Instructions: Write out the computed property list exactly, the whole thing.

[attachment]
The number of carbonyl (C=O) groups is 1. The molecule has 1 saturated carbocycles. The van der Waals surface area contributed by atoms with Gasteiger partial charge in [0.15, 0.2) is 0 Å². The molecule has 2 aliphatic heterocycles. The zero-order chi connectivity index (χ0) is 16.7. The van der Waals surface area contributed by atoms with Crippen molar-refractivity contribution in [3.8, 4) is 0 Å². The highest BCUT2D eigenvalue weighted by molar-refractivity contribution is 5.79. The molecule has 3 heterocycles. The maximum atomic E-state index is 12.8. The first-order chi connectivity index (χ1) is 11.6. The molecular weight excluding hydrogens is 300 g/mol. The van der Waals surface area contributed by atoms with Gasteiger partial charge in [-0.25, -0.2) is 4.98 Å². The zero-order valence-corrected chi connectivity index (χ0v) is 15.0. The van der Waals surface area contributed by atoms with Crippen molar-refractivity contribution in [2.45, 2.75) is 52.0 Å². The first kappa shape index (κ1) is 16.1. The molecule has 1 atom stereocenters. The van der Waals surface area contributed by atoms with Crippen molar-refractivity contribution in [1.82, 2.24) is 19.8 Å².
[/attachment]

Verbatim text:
The number of carbonyl (C=O) groups is 1. The molecule has 1 saturated carbocycles. The van der Waals surface area contributed by atoms with Gasteiger partial charge in [0.15, 0.2) is 0 Å². The molecule has 2 aliphatic heterocycles. The zero-order chi connectivity index (χ0) is 16.7. The van der Waals surface area contributed by atoms with Crippen molar-refractivity contribution in [3.8, 4) is 0 Å². The highest BCUT2D eigenvalue weighted by molar-refractivity contribution is 5.79. The molecule has 3 heterocycles. The maximum atomic E-state index is 12.8. The first-order chi connectivity index (χ1) is 11.6. The molecular weight excluding hydrogens is 300 g/mol. The van der Waals surface area contributed by atoms with Gasteiger partial charge in [-0.25, -0.2) is 4.98 Å². The zero-order valence-corrected chi connectivity index (χ0v) is 15.0. The van der Waals surface area contributed by atoms with Crippen molar-refractivity contribution in [2.45, 2.75) is 52.0 Å². The first kappa shape index (κ1) is 16.1. The molecule has 1 atom stereocenters. The van der Waals surface area contributed by atoms with Crippen molar-refractivity contribution in [1.82, 2.24) is 19.8 Å².